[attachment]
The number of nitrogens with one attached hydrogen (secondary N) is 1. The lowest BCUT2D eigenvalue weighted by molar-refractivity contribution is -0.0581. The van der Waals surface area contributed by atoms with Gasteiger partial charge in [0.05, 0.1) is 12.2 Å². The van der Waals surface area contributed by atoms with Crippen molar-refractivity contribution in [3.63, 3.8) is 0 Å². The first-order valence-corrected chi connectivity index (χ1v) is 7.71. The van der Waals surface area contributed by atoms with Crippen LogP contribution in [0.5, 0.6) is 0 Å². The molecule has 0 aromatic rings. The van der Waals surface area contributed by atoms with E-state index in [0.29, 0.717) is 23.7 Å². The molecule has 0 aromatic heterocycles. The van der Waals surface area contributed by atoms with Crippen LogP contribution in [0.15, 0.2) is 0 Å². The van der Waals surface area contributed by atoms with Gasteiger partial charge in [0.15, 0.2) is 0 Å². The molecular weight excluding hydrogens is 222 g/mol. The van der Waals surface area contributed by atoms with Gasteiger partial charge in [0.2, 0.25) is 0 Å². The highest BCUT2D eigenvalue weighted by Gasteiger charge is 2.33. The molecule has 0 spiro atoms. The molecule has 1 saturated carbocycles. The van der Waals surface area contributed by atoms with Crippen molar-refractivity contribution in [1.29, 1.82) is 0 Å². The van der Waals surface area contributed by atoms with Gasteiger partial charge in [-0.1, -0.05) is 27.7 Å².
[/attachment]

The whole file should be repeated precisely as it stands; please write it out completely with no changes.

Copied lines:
The number of nitrogens with one attached hydrogen (secondary N) is 1. The lowest BCUT2D eigenvalue weighted by molar-refractivity contribution is -0.0581. The van der Waals surface area contributed by atoms with Gasteiger partial charge in [0.05, 0.1) is 12.2 Å². The van der Waals surface area contributed by atoms with Crippen molar-refractivity contribution in [3.63, 3.8) is 0 Å². The first-order valence-corrected chi connectivity index (χ1v) is 7.71. The van der Waals surface area contributed by atoms with Crippen LogP contribution in [0.5, 0.6) is 0 Å². The molecule has 0 aromatic rings. The van der Waals surface area contributed by atoms with E-state index in [0.29, 0.717) is 23.7 Å². The molecule has 0 aromatic heterocycles. The van der Waals surface area contributed by atoms with Crippen LogP contribution in [0.15, 0.2) is 0 Å². The van der Waals surface area contributed by atoms with Gasteiger partial charge in [0.15, 0.2) is 0 Å². The molecular weight excluding hydrogens is 222 g/mol. The van der Waals surface area contributed by atoms with Gasteiger partial charge in [0.2, 0.25) is 0 Å². The highest BCUT2D eigenvalue weighted by Gasteiger charge is 2.33. The molecule has 0 spiro atoms. The molecule has 1 saturated carbocycles. The van der Waals surface area contributed by atoms with Crippen molar-refractivity contribution in [1.29, 1.82) is 0 Å². The van der Waals surface area contributed by atoms with Gasteiger partial charge in [-0.1, -0.05) is 27.7 Å².